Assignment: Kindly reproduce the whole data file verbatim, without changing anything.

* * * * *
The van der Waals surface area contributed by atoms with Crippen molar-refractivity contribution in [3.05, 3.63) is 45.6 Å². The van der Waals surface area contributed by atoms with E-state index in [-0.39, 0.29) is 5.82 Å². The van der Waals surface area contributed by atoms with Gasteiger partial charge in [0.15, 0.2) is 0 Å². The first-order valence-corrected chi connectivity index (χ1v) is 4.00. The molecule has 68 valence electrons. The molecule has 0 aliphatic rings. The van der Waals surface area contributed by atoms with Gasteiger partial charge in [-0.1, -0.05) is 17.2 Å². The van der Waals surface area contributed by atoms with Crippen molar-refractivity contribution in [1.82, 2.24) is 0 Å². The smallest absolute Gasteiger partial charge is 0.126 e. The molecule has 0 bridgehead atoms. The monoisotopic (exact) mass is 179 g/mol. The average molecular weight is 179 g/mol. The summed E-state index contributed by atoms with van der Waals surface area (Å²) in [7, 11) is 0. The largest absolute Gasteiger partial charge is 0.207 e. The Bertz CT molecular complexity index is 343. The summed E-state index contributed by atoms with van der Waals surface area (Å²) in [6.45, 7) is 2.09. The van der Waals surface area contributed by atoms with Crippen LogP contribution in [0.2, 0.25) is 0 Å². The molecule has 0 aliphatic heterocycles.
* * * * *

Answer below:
The van der Waals surface area contributed by atoms with Crippen molar-refractivity contribution in [3.05, 3.63) is 45.6 Å². The van der Waals surface area contributed by atoms with E-state index in [-0.39, 0.29) is 5.82 Å². The van der Waals surface area contributed by atoms with Gasteiger partial charge in [0.15, 0.2) is 0 Å². The first-order valence-corrected chi connectivity index (χ1v) is 4.00. The molecule has 68 valence electrons. The molecule has 0 aliphatic rings. The van der Waals surface area contributed by atoms with Gasteiger partial charge in [-0.1, -0.05) is 17.2 Å². The van der Waals surface area contributed by atoms with Crippen molar-refractivity contribution in [1.82, 2.24) is 0 Å². The smallest absolute Gasteiger partial charge is 0.126 e. The molecule has 0 bridgehead atoms. The monoisotopic (exact) mass is 179 g/mol. The average molecular weight is 179 g/mol. The summed E-state index contributed by atoms with van der Waals surface area (Å²) in [7, 11) is 0. The largest absolute Gasteiger partial charge is 0.207 e. The Bertz CT molecular complexity index is 343. The summed E-state index contributed by atoms with van der Waals surface area (Å²) in [6.45, 7) is 2.09. The van der Waals surface area contributed by atoms with Crippen LogP contribution in [0.2, 0.25) is 0 Å². The molecule has 0 aliphatic heterocycles.